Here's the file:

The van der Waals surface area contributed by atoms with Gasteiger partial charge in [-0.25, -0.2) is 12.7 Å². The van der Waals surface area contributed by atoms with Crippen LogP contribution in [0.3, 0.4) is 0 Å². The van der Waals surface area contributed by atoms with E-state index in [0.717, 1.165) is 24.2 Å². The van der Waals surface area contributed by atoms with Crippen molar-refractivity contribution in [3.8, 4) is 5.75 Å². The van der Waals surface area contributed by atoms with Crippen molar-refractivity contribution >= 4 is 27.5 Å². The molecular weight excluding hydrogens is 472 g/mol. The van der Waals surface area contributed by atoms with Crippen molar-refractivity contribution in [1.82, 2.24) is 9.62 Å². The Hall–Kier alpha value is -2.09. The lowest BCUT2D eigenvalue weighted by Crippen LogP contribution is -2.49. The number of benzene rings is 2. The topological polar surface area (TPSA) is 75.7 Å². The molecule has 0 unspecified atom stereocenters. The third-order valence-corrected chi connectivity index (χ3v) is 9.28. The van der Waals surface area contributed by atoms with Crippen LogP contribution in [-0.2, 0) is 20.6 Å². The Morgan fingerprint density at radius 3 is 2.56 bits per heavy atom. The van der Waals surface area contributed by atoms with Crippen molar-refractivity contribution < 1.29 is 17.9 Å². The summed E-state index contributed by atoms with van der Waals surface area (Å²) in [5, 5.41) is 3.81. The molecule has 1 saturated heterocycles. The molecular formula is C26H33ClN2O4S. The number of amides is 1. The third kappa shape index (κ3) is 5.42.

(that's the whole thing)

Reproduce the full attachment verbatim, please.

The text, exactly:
The van der Waals surface area contributed by atoms with Gasteiger partial charge in [-0.25, -0.2) is 12.7 Å². The van der Waals surface area contributed by atoms with Crippen LogP contribution in [0.3, 0.4) is 0 Å². The van der Waals surface area contributed by atoms with E-state index in [0.717, 1.165) is 24.2 Å². The van der Waals surface area contributed by atoms with Crippen molar-refractivity contribution in [3.8, 4) is 5.75 Å². The van der Waals surface area contributed by atoms with Crippen molar-refractivity contribution >= 4 is 27.5 Å². The molecular weight excluding hydrogens is 472 g/mol. The van der Waals surface area contributed by atoms with Crippen molar-refractivity contribution in [1.82, 2.24) is 9.62 Å². The Hall–Kier alpha value is -2.09. The lowest BCUT2D eigenvalue weighted by Crippen LogP contribution is -2.49. The number of benzene rings is 2. The topological polar surface area (TPSA) is 75.7 Å². The molecule has 0 unspecified atom stereocenters. The third-order valence-corrected chi connectivity index (χ3v) is 9.28. The van der Waals surface area contributed by atoms with Crippen LogP contribution in [-0.2, 0) is 20.6 Å². The Morgan fingerprint density at radius 3 is 2.56 bits per heavy atom. The van der Waals surface area contributed by atoms with Crippen molar-refractivity contribution < 1.29 is 17.9 Å². The summed E-state index contributed by atoms with van der Waals surface area (Å²) in [5, 5.41) is 3.81. The molecule has 1 saturated heterocycles. The molecular formula is C26H33ClN2O4S. The number of amides is 1. The third kappa shape index (κ3) is 5.42.